Between the spring of 2004 and 2011, the percentage of Montana public school students testing “proficient” in reading jumped from 62 percent to 85 percent. In the same seven-year period, math proficiency rose from 57 percent to 68 percent.
The fact that reading skills increased 37 percent and math skills by 19 percent is cause for celebration. More Montana students are doing well on the annual test the state uses to measure achievement as required by federal law.
However, the No Child Left Behind Law fails to recognize such progress. Instead, this federal law issues each U.S. public school and district a pass/fail grade. The legal measure is called “adequate yearly progress.” To achieve AYP, a school must have an ever higher percentage of “proficient” students, and it must meet the proficiency standards — not just for the total student population, but also in several subgroups, such as special education, low-income students and students whose first language isn’t English. The schools must test and report scores for nearly all students. Additionally, high schools must graduate 85 percent of students within four years of admission.
If any of those criteria aren’t met, the school fails.
Nevertheless, NCLB mandated that proficiency standards be boosted in the school year just ended to 92 percent for reading and 84 percent for math.
This higher standard would put an additional 128 Montana schools in the failing category. With the standards required in 2009-2010, 255 schools don’t meet AYP out of 821 total schools. With the federal higher standards, 383 would fall short.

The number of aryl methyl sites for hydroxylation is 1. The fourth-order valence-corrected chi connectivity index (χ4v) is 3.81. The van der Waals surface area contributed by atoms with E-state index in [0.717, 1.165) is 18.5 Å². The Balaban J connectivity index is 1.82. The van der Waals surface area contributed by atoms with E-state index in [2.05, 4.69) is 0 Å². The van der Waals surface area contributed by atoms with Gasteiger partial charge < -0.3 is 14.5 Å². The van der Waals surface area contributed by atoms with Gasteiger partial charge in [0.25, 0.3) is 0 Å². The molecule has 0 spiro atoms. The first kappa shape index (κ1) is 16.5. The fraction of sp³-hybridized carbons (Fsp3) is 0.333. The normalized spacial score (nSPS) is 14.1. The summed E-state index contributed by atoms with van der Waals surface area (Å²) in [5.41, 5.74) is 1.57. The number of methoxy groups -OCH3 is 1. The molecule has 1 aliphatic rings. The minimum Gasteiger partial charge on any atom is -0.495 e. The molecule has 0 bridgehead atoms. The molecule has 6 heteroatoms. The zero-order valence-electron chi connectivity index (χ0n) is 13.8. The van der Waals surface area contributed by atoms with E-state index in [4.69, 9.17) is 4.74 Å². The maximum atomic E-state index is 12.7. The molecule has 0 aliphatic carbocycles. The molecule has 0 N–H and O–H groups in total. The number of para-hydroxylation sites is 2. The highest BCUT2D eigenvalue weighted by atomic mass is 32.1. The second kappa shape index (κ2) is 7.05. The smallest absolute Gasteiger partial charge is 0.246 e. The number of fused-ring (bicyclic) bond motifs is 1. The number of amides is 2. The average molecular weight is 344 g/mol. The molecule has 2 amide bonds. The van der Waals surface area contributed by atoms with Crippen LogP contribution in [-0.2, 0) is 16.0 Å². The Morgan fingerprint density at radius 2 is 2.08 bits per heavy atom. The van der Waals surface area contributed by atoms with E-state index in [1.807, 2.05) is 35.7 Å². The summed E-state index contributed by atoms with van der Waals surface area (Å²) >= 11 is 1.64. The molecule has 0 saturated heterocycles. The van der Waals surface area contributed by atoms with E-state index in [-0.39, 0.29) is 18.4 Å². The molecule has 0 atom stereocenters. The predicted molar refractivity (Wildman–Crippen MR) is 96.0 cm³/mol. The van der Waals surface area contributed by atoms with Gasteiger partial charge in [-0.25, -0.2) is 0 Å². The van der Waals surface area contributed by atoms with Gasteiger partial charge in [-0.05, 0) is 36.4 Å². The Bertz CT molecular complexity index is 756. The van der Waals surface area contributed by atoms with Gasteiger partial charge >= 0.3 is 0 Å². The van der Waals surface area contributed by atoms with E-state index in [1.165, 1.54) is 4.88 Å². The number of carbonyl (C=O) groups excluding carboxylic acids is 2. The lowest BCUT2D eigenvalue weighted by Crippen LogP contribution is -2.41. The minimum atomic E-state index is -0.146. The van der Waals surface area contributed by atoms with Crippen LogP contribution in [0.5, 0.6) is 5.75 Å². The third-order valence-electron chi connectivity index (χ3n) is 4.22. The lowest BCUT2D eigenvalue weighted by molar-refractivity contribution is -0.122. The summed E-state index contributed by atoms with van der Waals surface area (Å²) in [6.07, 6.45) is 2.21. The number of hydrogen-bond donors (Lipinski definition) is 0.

Back in April, Montana Superintendent of Public Instruction Denise Juneau wrote to U.S. Secretary of Education Arne Duncan, requesting that Montana be permitted to keep the same proficiency standards for 2010-2011 as it had the previous year.
On July 1, she received a letter from the U.S. Department of Education saying that Montana would forfeit some of its federal Title I funding if it doesn’t adopt the federal proficiency criteria by Aug. 15.
This week, Juneau was still awaiting clarification of what funding is in jeopardy and how much. She has also discussed “trying to find middle ground” with federal authorities.
A spokesman for the U.S. Department of Education told the Associated Press that he expects the matter to be resolved without sanctions. But if the state is penalized, the money would be withheld from the administrative portion of federal Title I funds — the 1 percent of funding that goes to OPI.
If Montana had 128 more schools labeled as failing to meet AYP, there would be no additional money to help them come up to standards, Juneau said. Yet the state would be charged with doing so.
The threat of NCLB sanctions makes no sense. The law is years past its intended reauthorization date with no congressional update. It needs to be significantly revised and Duncan himself has proposed major changes.
OPI is scheduled to announce 2011 test results the first week of August. The results will tell Montanans the proportion of students who scored at different achievement levels in reading and math in tests this spring. Montanans can review this public information and find out whether proficiency is rising or stalling in their own schools.
There is no benefit to Montanans — not to students or communities — in arbitrarily raising the “pass grade” so that 128 schools that passed last year will fail — even if they improved.
We call on Montana’s congressional delegation to help Juneau communicate with the U.S. Department of Education: Don’t penalize our schools for the sake of an outdated federal law.